Oktoberfest

Oktoberfest

Oktoberfest History

Oktoberfest is a 16-day folk festival celebrated in Munich, Bavaria, Germany.  It is also the world’s largest Volksfest, which are German events that combine beer festivals with traveling funfairs.  

Oktoberfest first emerged on October 12, 1910 when King Ludwig I married Princess Therese of Saxe-Hildburghausen. Citizens of Munich celebrated the marriage in fields leading to the city gates.  These fields were named ‘Theresienwiese’ in honor of the Princess.  The wedding celebrations ended on October 17th with horse races and until 1960, horse races were held annually. Eventually, carnivals, amusement rides, food booths, beer tents and parades were all added to the celebrations. Today, Oktoberfest is still held annually at the Theresienwiese fairgrounds in Munich although there are no longer any horse races.  Oktoberfest celebrations have also spread globally, becoming synonymous with beer and German culture. This festival usually starts on the third weekend of September and ends on the first weekend of October.

Oktoberfest Facts

  • According to tradition, beer tents at the Oktoberfest can only sell beer that has been brewed in Munich.  The beer has to adhere to the Bavarian Purity Requirements called Reinheitsgebot.
    The six breweries allowed at the Oktoberfest include:
    1) Augustiner
    2) Hacker Pschorr
    3) Hofbräu
    4) Löwenbräu
    5) Paulaner
    6) Spaten
  • Since Oktoberfest is still held on the Theresienweise, locals refer to Oktoberfest as Wies'n.
  • Beer served at the Oktoberfest is poured in mugs called Maß.  A Maß is made of clear glass, so that the consumer can see whether the Maß is full or not.  Maß also contains a calibration mark to which beer must be filled and the calibration mark has to amount to 1-liter.  If a Maß is not completely filled, or the calibration mark falls below the true 1 liter position, or if there is no calibration mark, then the seller can be prosecuted for committing fraud.  Verein gegen betrügerisches Einschenken is a Munich-based organization that monitors whether glasses are being completely filled or not.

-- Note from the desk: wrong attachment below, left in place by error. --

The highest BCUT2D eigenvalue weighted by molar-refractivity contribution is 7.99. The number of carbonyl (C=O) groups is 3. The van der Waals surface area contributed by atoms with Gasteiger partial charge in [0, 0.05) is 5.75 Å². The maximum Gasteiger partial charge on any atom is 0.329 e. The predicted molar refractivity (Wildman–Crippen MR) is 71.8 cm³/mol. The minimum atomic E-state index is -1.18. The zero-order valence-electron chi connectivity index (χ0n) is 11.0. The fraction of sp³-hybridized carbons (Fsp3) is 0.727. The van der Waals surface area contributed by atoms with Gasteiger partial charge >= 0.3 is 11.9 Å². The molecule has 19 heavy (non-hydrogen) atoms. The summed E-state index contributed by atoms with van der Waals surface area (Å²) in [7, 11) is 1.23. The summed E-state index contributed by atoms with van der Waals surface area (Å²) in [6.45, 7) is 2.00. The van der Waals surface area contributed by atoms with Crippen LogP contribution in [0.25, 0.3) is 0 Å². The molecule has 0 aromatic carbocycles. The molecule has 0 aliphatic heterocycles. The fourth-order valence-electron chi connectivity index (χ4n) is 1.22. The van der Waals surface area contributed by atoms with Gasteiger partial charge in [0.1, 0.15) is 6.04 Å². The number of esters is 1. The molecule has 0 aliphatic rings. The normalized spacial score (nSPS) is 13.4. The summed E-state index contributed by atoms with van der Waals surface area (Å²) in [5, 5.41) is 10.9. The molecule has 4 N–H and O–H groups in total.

• Traditional German clothing for Oktoberfest includes a Sennerhut.  Sennerhut is a woollen hat that may have symbols of a person’s hometown, or is embroidered with bright flowers.  For a measure of good luck, some people add goat hair on the hat.  Men traditionally wear Lederhosen, which are leather breeches, while women wear Dirndl.  A dirndl is a dress that consists of a bodice, blouse, skirt and apron.
  • In 2015, 5,900,000 visitors attended Oktoberfest in Munich, Germany.  Approximately 7.3 million liters of beer was consumed and the average 1-litre mug of beer cost approximately 10.22 euros.

Oktoberfest Top Events and Things to Do

  • Attend the real Oktoberfest in Munich, Germany.
  • Try the only beer that adheres to Bavarian Purity Requirements (Reinheitsgebot), and which is sold at the Oktoberfest, including:
    1) Augustiner
    2) Hacker Pschorr
    3) Hofbräu
    4) Löwenbräu
    5) Paulaner
    6) Spaten
  • Try traditional Oktoberfest food:
    1) Bavarian Brez’n, a soft pretzel that is served with sausage and mustards
    2) Sausages including Bratwurst, Weisswurst, or Currywurst
    3) Slow roasted ox
    4) Rotisserie chicken
    5) Schweinshaxe which is a pickled ham served with sauerkraut and mashed potatoes
  • Celebrate Oktoberfest at beer gardens in the United States.  Here are some recommendations:
    1) Lakefront Brewery in Milwaukee, Wisconsin
    2) Founders Brewing Co. in Grand Rapids, Michigan
    3) Lagunitas Brewing Company in Petaluma, California
    4) Fremont Brewing Company in Seattle, Washington
    5) Draught House Pub & Brewery in Austin, Texas
    6) Frankford Hall in Philadelphia, Pennsylvania
    7) Radegast Hall & Biergarten in Brooklyn, New York
    8) Cisco Brewers in Nantucket, Massachusetts
    9) Stone Brewing World Bistro & Gardens in San Diego, California
    10) Der Biergarten in Atlanta, Georgia
    11) Rhein Haus in Seattle, Washington
    12) Wurstküche in Los Angeles, California
  • Host an Oktoberfest party.  Try different German beers and Oktoberfest dishes including sausages and soft pretzels and even dress up in traditional Oktoberfest clothing called Tracht , including a dirndl for women and a lederhosen for men.

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